Partial Breast Brachytherapy is a breast conserving therapy that has become a major treatment modality for Stage I and II breast carcinoma for patients who have undergone a lumpectomy. The Department of Radiation Oncology offers a partial breast treatment technique sometimes referred to as MammoSite Breast Brachytherapy. Treatment of breast cancer with Mammosite usually involves a five-day treatment course (2 times a day) with each treatment taking about 15 minutes each. After the breast cancer is removed, a small, soft balloon attached to a thin catheter is placed inside the lumpectomy cavity. The balloon is filled with saline solution and remains in place during the five-day treatment. During the twice-per-day treatments, the catheter is attached to a computer-controlled HDR Brachytherapy unit which inserts the radioactive sources according to the treatment plan. APBI is delivered directly to the cavity from which the breast cancer was removed rather than to the entire breast, which allows for a much higher daily dose compared to that used during the standard whole breast radiation therapy and often yields excellent cosmetic results. At the end of the five days, the treatment is complete and the catheter is removed.
A new procedure with regards to breast conservatory therapy is the Contura system. The Contura system differs from a typical MammoSite treatment in that the balloon contains five separate tubes within. The addition of these tubes helps your doctor shape the dose away from the skin or chest wall. The balloon also uses a vacuum to remove excess fluid and adhere closely to the lumpectomy cavity. Due to the conformity of the balloon within the lumpectomy site, the radiation is administered only where it is needed, sparing exposure to normal breast tissue. The Contura balloon is usually used in conjunction with a lumpectomy but not all lumpectomy patients are candidates for this system. Alternately, patients who do not fit the criteria for traditional MammoSite balloon-therapy may be given the option to receive treatment using the Contura system.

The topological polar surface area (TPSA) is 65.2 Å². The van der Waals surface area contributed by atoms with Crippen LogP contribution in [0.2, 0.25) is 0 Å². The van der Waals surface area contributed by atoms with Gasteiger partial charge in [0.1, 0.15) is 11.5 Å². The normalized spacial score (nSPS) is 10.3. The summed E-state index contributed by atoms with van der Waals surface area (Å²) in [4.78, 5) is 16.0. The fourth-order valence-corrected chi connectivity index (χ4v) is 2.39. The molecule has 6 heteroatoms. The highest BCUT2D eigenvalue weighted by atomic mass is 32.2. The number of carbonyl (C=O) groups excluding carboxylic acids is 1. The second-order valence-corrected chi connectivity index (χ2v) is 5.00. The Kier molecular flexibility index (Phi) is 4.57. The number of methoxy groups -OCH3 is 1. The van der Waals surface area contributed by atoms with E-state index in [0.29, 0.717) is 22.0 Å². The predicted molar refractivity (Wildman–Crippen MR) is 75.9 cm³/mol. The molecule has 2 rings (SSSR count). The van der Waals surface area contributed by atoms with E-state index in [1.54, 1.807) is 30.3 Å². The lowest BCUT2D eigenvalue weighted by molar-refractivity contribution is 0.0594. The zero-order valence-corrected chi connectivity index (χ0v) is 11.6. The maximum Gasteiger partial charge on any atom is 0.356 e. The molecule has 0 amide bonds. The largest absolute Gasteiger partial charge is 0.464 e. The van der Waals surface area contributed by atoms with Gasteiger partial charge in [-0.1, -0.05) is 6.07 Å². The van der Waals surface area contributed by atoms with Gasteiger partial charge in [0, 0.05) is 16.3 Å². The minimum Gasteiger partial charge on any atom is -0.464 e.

Intra-beam radiation therapy is a technique that delivers the radiation treatment either while the patient is in surgery or on an outpatient basis within the Radiation Oncology department, depending on the clinical indication. The Intrabeam System offers the least disruptive treatment method available to patients being treated for early stage breast cancer. Following lumpectomy, the radiation dose is aimed directly at the exposed tumor bed, while surrounding healthy tissue is moved aside. A miniature radiation source is placed within an applicator and inserted into the lumpectomy site for treatment. The entire dose of radiation that is needed will be given in one treatment, which may take from two to 30 minutes. For patients displaying local recurrences where repeated external irradiation is no longer indicated, Intrabeam may offer an alternative option for breast conserving treatment. Upon consultation, the radiation oncologist will provide the optimal treatment options to the patient based on diagnosis and pathological findings.